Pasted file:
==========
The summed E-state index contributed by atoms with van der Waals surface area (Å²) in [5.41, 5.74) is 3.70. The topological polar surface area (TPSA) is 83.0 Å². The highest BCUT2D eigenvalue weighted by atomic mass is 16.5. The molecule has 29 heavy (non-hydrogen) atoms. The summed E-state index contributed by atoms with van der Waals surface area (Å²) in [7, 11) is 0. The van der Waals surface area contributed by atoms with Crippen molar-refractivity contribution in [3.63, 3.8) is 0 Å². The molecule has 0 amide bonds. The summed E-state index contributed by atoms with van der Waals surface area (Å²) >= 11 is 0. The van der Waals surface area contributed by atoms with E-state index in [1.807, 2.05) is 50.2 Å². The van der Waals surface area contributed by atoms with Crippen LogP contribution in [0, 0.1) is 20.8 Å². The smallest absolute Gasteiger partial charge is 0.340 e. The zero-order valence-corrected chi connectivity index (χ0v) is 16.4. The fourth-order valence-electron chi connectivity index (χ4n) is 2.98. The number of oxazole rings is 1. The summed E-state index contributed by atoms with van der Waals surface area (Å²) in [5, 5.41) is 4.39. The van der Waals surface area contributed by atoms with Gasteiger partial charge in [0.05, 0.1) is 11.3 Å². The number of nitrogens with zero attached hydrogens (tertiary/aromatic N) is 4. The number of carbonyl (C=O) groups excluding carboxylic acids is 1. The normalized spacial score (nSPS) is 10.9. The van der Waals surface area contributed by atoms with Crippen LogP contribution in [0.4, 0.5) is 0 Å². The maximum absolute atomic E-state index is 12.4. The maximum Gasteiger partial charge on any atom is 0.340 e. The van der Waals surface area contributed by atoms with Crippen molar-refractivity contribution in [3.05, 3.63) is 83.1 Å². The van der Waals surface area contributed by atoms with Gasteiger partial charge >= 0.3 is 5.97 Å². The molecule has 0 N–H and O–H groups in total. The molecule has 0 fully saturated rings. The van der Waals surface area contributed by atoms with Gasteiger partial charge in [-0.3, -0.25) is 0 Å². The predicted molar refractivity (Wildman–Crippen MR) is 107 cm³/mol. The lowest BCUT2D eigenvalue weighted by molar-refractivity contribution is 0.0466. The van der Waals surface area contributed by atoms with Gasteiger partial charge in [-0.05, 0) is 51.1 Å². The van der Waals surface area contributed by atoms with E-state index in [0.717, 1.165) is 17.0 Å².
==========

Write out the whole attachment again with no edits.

The summed E-state index contributed by atoms with van der Waals surface area (Å²) in [5.41, 5.74) is 3.70. The topological polar surface area (TPSA) is 83.0 Å². The highest BCUT2D eigenvalue weighted by atomic mass is 16.5. The molecule has 29 heavy (non-hydrogen) atoms. The summed E-state index contributed by atoms with van der Waals surface area (Å²) in [7, 11) is 0. The van der Waals surface area contributed by atoms with Crippen molar-refractivity contribution in [3.63, 3.8) is 0 Å². The molecule has 0 amide bonds. The summed E-state index contributed by atoms with van der Waals surface area (Å²) >= 11 is 0. The van der Waals surface area contributed by atoms with E-state index in [1.807, 2.05) is 50.2 Å². The van der Waals surface area contributed by atoms with Crippen LogP contribution in [0, 0.1) is 20.8 Å². The smallest absolute Gasteiger partial charge is 0.340 e. The zero-order valence-corrected chi connectivity index (χ0v) is 16.4. The fourth-order valence-electron chi connectivity index (χ4n) is 2.98. The number of oxazole rings is 1. The summed E-state index contributed by atoms with van der Waals surface area (Å²) in [5, 5.41) is 4.39. The van der Waals surface area contributed by atoms with Gasteiger partial charge in [0.05, 0.1) is 11.3 Å². The number of nitrogens with zero attached hydrogens (tertiary/aromatic N) is 4. The number of carbonyl (C=O) groups excluding carboxylic acids is 1. The normalized spacial score (nSPS) is 10.9. The van der Waals surface area contributed by atoms with Crippen LogP contribution in [0.4, 0.5) is 0 Å². The maximum absolute atomic E-state index is 12.4. The maximum Gasteiger partial charge on any atom is 0.340 e. The van der Waals surface area contributed by atoms with Crippen molar-refractivity contribution in [3.05, 3.63) is 83.1 Å². The van der Waals surface area contributed by atoms with Gasteiger partial charge >= 0.3 is 5.97 Å². The molecule has 0 N–H and O–H groups in total. The molecule has 0 fully saturated rings. The van der Waals surface area contributed by atoms with Gasteiger partial charge in [-0.3, -0.25) is 0 Å². The predicted molar refractivity (Wildman–Crippen MR) is 107 cm³/mol. The lowest BCUT2D eigenvalue weighted by molar-refractivity contribution is 0.0466. The van der Waals surface area contributed by atoms with Gasteiger partial charge in [-0.05, 0) is 51.1 Å². The van der Waals surface area contributed by atoms with E-state index in [0.717, 1.165) is 17.0 Å².